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DialgaChomp was a competitive deck archetype in the Pokémon Trading Card Game. Developed after the release of the Supreme Victors expansion, the deck's name came from a combination of Dialga G LV.X and Garchomp C LV.X, the deck's two main attackers. The deck placed well at numerous tournaments, and, although LuxChomp was a far more common archetype for tournament competitors, DialgaChomp was the deck of choice for some of the game's best players. It was recognized for allowing the player an incredible number of options, as well as having only a handful of poor match-ups.
DialgaChomp really had no designated starter Pokémon. Dialga G was often considered the best Pokémon to open the game with, but Unown Q or Poké Turn could be used to negate almost any undesirable start. Early in the game, the DialgaChomp player would often stall the opponent with Dialga G's Deafen attack, which, for , did 10 damage and prevented the opponent from playing Trainer cards. While repeatedly Deafening, the deck attempted to get out Benched Dialga G and Garchomp C with sufficient energies attached, at the same time stockpiling Poké Turns and Power Sprays in the hand through the use of Cyrus's Conspiracy.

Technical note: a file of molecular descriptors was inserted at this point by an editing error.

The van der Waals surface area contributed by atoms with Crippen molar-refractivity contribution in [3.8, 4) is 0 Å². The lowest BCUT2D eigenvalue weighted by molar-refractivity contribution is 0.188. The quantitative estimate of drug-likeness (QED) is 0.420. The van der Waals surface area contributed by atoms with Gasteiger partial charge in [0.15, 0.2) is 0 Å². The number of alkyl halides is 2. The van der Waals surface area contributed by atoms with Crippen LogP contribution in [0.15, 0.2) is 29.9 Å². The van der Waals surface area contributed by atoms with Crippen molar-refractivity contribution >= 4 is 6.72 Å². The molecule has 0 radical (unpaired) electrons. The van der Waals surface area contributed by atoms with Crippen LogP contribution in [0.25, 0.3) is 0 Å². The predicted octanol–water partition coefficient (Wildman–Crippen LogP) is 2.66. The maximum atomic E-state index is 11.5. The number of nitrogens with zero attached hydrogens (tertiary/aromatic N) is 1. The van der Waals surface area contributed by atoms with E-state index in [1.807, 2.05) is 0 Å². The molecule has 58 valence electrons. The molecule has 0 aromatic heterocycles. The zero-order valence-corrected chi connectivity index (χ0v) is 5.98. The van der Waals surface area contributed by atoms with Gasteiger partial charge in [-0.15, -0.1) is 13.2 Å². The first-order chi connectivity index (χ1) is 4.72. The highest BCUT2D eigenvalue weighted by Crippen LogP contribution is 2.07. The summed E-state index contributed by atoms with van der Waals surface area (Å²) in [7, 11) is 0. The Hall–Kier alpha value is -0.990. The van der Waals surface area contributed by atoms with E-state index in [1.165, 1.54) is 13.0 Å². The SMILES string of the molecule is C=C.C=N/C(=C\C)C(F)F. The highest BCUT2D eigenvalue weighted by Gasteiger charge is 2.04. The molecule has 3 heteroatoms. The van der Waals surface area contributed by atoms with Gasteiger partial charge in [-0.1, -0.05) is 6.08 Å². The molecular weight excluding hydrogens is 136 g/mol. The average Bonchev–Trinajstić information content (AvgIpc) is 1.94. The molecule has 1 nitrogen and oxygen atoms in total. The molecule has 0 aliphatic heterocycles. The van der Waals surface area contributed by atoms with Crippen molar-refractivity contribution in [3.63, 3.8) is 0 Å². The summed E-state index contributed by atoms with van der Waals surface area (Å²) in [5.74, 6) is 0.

Once the DialgaChomp player had sufficient resources to begin attacking with either Dialga G LV.X or Garchomp C LV.X, he or she would often break the Deafen lock in favor of taking prizes. At that point, the opponent often had few cards to work with due to the brutal earlygame combination of Deafen and Power Spray, so DialgaChomp could frequently take all six prizes with little resistance. Garchomp C LV.X's Dragon Rush attack did 80 damage to one of the opponent's Pokémon for , but forced the user to discard two of those energy. Dragon Rush's energy requirement was often satisfied by one Double Colorless Energy and one Team Galactic's Invention G-101 Energy Gain, allowing the DialgaChomp player to charge it in one turn.
- Dialga G LV.X - Dialga G LV.X had the potential to be a powerful, bulky attacker, hitting for 80 damage with Remove Lost for . Its ability to utilize Double Colorless Energy, Energy Gain, and the effects of Special Metal Energy made it the perfect counterpart to Garchomp C LV.X; while the latter was fast and sniped the Bench, Dialga G LV.X was a heavy-hitter against the opponent's active. However, Dialga G LV.X's greatest contribution to the deck was its Poké-Body, Time Crystal, which prevented other Poké-Bodies from taking effect. When many decks ran Mewtwo LV.X as a counter to SP decks, Dialga G LV.X shut off Mewtwo LV.X's Psybarrier Poké-Body, making it vulnerable to attacks from Basic Pokémon. Time Crystal was also useful against Vileplume, Spiritomb, and a variety of other powerful Pokémon that used Poké-Bodies.
- Dialga G - Dialga G served arguably as important a role as its LV.X. It had the potential to lock down the opponent early in the game through Deafen which, for , prevented the opponent from playing Trainer cards and did 10 damage. The DialgaChomp player could often achieve a good setup through the strategic use of Deafen.